Saturday, June 07, 2003

Martha Musings-This is an interesting part of the Stewart indictment that Jeffery Collins brings up.
Inserting an unusual twist into their indictment of the domestic diva, prosecutors charge that she committed a crime when she stood up in public last summer and denied engaging in insider trading. "I was a little surprised at that," said Richard A. Serafini, a former economic crimes prosecutor in New York. "There's kind of a natural tendency when you're confronted with something to deny it. Now they're charging it as market manipulation." Legal experts said the charge is a high-risk move designed to convince a jury that Stewart hurt thousands of ordinary stockholders in Martha Stewart Living Omnimedia by trying to cover up her legal problems.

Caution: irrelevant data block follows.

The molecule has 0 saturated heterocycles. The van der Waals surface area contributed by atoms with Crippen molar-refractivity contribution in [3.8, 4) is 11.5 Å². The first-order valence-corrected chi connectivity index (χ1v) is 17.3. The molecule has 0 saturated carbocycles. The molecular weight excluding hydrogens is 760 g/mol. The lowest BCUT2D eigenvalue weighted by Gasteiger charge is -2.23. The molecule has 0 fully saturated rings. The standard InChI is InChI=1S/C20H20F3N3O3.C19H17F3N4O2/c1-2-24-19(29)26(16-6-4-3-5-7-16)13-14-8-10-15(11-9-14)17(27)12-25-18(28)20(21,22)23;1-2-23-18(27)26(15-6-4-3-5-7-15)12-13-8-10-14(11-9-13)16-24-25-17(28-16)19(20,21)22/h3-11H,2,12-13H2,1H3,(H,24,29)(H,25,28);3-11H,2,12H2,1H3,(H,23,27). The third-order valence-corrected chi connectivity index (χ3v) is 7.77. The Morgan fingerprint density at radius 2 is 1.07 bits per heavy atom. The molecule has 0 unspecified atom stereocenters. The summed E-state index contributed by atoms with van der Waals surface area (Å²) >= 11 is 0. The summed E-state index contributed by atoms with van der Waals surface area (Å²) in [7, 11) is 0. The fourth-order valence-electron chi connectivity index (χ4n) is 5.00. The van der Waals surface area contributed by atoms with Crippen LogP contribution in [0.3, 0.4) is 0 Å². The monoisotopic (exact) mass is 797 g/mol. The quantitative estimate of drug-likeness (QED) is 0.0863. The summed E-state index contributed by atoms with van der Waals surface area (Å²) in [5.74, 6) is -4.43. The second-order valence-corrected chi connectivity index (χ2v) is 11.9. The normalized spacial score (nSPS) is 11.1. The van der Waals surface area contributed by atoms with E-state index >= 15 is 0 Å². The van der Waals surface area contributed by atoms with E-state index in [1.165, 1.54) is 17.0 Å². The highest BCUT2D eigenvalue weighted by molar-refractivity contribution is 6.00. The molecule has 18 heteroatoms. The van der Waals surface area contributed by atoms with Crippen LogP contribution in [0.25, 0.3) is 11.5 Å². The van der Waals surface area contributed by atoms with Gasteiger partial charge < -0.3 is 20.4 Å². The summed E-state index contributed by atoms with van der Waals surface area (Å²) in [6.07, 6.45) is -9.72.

Normally, a CEO in legal trouble unrelated to their job wouldn't be in such a bind. For instance, if Bill Gates were trying to cover up a DUI charge, Microsoft would go on nicely without him if he were to spend time in the pokey. However, in the case of Martha Stewart Living Omnimedia, " La société est moi." She is the primary asset of the corporation and a significant diminishment of the value of that asset should be made known. For instance, if she were to have come down with a terminal cancer, stockholders would need to be made aware of that in order to make a fair assessment of the value of MSLO. The difference here is that she wouldn't have put herself at risk of jail time by reporting on her health. If I were her lawyer, I'd try pointing out the Fifth Amendment’s rules against self-incrimination. However, the Fifth Amendment doesn't apply in civil cases; since fines and not jail time are involved, there is no incrimination to be protected against. She has a fiduciary duty to her stockholders to be honest about the financial standing of MSLO. Assuming for the moment that she did do the insider trading she's alleged to have done, she failed in that task and is liable for that. She's in an awkward case where being honest would land her in jail and giving a pro-forma denial of the charges would, too. However, she could have saved herself the trouble by leaving the $40,000 (IIRC) of Imclone profits on the table and not acting on the inside information.

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